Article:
Stymied in his haste to fetch Pembroke back to New York by the bureaucratic diffidence of the spa’s staff and then laid up in a patient room after breaking his leg in a spectacularly visceral car crash, Lockhart begins to learn more about the operation and its dark history. A medieval baronial castle, the whole structure was burned down two centuries prior by locals angered by the Baron, a pure-blood fanatic who renounced God, sought to marry his own sister (who was killed in the fire), and may have been performing gruesome experiments on the peasants for his own nefarious ends. One of the almost-uniformly elderly patients is an amateur historian (Celia Imrie) who suggests to Lockhart that these past horrors have a connection to the superficially-pleasant curative-waters institution run in the castle by Dr. Volmer (Jason Isaacs). Lockhart meets and befriends the only other young patient, a budding teenage girl named Hannah (Mia Goth) who is called a “special case” by her guardian Volmer, but he also begins to experience strange and disturbing visions of eels swarming in the aquifer waters, and encounters ever more nightmarish things as he ventures ever deeper into Volmer’s health centre.

I’m usually loath to specifically spoil any such thriller’s big plot twist, although A Cure for Wellness seems particularly keen to spoil itself by utterly telegraph its hardly-shocking turn. Verbinski leaves a trail of breadcrumb clues the size of wholes bread-loaves, and embeds persistent Freudian oedipal symbols and suggestions throughout his movie. Lockhart’s high-powered trader father committed suicide in front of him, while his mother crafts fragile feminine music-box ballerina figures in her retirement home, waiting to die; she does so, apparently simultaneously with Lockhart’s car crash (caused by a galloping stag, masculine-coded iconography which recurs in Volmer’s office and around the castle premises), and he dispassionately attends her cremation, although he is evidently unconscious for days after the crash (perhaps this is a flashback, but the editing is a bit vague on this point).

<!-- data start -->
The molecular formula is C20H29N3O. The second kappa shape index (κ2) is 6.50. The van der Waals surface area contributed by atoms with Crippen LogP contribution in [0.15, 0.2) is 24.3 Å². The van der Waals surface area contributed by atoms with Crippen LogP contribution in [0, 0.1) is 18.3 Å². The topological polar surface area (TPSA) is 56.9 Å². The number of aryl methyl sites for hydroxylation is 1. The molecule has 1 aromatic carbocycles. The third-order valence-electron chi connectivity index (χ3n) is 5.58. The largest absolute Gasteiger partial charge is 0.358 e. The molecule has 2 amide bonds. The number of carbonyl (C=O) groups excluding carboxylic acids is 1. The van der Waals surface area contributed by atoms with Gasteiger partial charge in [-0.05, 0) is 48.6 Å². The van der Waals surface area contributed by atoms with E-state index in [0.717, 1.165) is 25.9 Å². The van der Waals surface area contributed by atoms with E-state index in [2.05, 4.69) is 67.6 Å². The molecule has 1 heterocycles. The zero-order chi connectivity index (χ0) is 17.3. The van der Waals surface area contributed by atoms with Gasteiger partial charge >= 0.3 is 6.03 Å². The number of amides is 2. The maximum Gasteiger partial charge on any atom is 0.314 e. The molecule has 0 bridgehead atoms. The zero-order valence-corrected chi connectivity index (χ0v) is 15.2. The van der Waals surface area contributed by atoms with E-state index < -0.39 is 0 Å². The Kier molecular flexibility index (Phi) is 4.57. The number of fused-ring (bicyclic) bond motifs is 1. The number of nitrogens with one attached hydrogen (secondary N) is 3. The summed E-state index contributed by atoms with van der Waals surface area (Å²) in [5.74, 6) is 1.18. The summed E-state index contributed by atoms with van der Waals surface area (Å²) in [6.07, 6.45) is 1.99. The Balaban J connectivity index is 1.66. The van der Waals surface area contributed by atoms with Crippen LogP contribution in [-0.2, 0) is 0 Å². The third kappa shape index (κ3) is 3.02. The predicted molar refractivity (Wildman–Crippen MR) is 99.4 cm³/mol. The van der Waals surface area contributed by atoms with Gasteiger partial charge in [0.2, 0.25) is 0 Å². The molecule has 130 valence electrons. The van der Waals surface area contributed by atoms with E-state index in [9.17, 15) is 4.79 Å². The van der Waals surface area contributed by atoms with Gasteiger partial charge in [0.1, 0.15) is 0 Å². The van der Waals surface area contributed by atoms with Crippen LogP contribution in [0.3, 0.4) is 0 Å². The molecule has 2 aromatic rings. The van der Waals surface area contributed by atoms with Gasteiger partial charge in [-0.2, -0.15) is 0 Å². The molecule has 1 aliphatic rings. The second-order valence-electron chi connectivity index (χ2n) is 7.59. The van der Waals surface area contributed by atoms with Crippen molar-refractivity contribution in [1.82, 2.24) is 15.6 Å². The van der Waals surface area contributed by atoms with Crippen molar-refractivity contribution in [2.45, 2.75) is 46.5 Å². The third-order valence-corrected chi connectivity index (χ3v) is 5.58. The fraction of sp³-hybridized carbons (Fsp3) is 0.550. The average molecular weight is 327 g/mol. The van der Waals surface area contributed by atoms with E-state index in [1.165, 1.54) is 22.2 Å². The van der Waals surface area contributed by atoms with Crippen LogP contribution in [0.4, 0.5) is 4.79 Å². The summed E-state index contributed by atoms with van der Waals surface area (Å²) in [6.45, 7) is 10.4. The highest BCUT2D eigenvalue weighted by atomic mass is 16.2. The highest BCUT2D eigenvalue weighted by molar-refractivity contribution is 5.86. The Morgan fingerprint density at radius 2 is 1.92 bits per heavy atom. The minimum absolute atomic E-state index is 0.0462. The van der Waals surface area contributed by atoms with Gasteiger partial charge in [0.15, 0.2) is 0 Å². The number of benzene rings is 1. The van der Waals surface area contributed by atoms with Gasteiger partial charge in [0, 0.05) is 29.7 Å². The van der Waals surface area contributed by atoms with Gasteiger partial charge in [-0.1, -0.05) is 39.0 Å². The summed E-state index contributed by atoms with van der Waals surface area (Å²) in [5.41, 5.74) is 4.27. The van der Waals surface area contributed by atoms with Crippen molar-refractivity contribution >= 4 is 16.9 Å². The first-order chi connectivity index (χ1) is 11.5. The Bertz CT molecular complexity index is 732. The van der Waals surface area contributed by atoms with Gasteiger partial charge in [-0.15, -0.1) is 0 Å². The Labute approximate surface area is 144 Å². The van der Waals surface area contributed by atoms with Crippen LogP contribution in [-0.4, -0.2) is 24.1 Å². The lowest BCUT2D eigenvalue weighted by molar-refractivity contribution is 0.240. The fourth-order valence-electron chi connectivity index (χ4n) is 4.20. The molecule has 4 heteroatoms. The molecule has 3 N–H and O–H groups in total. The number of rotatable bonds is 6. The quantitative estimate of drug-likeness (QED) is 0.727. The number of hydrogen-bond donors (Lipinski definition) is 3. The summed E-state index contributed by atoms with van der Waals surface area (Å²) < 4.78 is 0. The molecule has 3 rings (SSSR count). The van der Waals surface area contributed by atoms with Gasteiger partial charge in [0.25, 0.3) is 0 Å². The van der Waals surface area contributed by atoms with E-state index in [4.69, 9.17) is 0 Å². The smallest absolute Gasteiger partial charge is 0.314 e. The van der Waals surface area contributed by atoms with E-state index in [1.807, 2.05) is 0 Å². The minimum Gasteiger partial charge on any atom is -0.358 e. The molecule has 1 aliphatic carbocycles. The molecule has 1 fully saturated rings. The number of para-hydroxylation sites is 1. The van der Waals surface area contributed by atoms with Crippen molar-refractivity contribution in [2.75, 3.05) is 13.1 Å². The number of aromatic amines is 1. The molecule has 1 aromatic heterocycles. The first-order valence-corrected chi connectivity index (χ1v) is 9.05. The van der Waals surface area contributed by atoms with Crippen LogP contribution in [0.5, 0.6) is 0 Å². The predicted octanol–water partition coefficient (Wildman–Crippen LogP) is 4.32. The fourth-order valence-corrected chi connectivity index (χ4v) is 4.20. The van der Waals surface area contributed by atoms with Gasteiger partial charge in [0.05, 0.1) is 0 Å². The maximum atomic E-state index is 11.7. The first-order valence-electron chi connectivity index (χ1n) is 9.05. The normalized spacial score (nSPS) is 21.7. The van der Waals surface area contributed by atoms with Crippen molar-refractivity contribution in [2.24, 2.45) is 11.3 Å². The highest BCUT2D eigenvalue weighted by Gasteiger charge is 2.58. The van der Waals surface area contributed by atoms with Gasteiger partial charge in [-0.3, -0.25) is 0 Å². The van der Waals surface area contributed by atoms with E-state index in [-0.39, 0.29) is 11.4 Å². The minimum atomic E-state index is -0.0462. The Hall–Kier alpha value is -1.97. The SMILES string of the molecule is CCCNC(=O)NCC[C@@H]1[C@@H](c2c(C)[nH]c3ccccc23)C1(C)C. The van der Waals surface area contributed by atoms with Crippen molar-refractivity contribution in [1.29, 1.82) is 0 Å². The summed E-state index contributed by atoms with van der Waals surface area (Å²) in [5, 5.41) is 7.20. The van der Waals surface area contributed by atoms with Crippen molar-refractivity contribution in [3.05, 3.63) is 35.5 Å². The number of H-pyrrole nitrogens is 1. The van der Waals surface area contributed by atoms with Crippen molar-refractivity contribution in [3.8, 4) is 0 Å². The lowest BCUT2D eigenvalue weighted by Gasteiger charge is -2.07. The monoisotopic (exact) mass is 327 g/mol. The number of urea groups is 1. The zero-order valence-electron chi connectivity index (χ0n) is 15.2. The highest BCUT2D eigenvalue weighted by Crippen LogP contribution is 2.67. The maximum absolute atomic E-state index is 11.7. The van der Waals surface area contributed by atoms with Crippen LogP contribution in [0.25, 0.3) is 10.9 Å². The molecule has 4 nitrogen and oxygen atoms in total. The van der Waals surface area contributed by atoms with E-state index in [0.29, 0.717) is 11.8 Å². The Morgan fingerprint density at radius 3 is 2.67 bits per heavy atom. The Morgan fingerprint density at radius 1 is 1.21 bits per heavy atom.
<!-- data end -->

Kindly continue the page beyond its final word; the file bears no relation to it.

Elsewhere, in Hannah’s first two scenes with Lockhart, she is shot consistently mirrored in reflective pools, anticipating her mirroring relations to the Baroness’ horrible historical fate. A similar, even trippier doubled image immediately follows the title card, as Lockhart’s bridge-traversing train and its dualized reflection snap to unity as it careens into the black maw of a mountain tunnel (a callback to Alfred Hitchcock’s notorious sexual innuendo image at the close of North by Northwest, with similar penetrative implications in mind, doubtlessly). Most suggestive of all is a sequence of Lockhart’s post-crash hydration therapy at the spa, which sees him submerged in a metal tank as if a fetus in a womb, sperm-like eels swarming around him while his distracted minder self-pleasures to the sight of a nurse’s bare chest (in a later horror-movie moment, these sperm-eels gain ingress to Lockhart’s body via a tube thrust into his mouth, a disturbing quasi-fertilization).